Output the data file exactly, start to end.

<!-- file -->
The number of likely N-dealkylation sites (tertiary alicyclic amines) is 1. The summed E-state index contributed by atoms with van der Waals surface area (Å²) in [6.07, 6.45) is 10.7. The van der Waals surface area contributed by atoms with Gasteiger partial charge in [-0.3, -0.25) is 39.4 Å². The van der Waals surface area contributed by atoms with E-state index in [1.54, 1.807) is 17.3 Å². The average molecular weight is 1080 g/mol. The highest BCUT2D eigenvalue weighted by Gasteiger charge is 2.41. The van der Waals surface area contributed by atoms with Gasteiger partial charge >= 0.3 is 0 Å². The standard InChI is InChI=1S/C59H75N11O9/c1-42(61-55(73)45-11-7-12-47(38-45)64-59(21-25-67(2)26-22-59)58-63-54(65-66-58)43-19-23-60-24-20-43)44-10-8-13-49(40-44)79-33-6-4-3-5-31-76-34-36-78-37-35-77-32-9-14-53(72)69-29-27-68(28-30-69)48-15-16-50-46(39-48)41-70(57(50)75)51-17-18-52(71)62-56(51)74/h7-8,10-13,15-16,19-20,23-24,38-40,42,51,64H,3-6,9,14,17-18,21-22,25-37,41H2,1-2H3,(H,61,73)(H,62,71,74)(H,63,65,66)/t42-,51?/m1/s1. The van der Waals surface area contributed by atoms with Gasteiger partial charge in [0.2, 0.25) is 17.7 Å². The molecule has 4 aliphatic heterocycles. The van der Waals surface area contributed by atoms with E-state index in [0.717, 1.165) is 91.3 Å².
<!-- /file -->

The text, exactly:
The number of likely N-dealkylation sites (tertiary alicyclic amines) is 1. The summed E-state index contributed by atoms with van der Waals surface area (Å²) in [6.07, 6.45) is 10.7. The van der Waals surface area contributed by atoms with Gasteiger partial charge in [-0.3, -0.25) is 39.4 Å². The van der Waals surface area contributed by atoms with E-state index in [1.54, 1.807) is 17.3 Å². The average molecular weight is 1080 g/mol. The highest BCUT2D eigenvalue weighted by Gasteiger charge is 2.41. The van der Waals surface area contributed by atoms with Gasteiger partial charge >= 0.3 is 0 Å². The standard InChI is InChI=1S/C59H75N11O9/c1-42(61-55(73)45-11-7-12-47(38-45)64-59(21-25-67(2)26-22-59)58-63-54(65-66-58)43-19-23-60-24-20-43)44-10-8-13-49(40-44)79-33-6-4-3-5-31-76-34-36-78-37-35-77-32-9-14-53(72)69-29-27-68(28-30-69)48-15-16-50-46(39-48)41-70(57(50)75)51-17-18-52(71)62-56(51)74/h7-8,10-13,15-16,19-20,23-24,38-40,42,51,64H,3-6,9,14,17-18,21-22,25-37,41H2,1-2H3,(H,61,73)(H,62,71,74)(H,63,65,66)/t42-,51?/m1/s1. The van der Waals surface area contributed by atoms with Gasteiger partial charge in [0.2, 0.25) is 17.7 Å². The molecule has 4 aliphatic heterocycles. The van der Waals surface area contributed by atoms with E-state index in [0.717, 1.165) is 91.3 Å².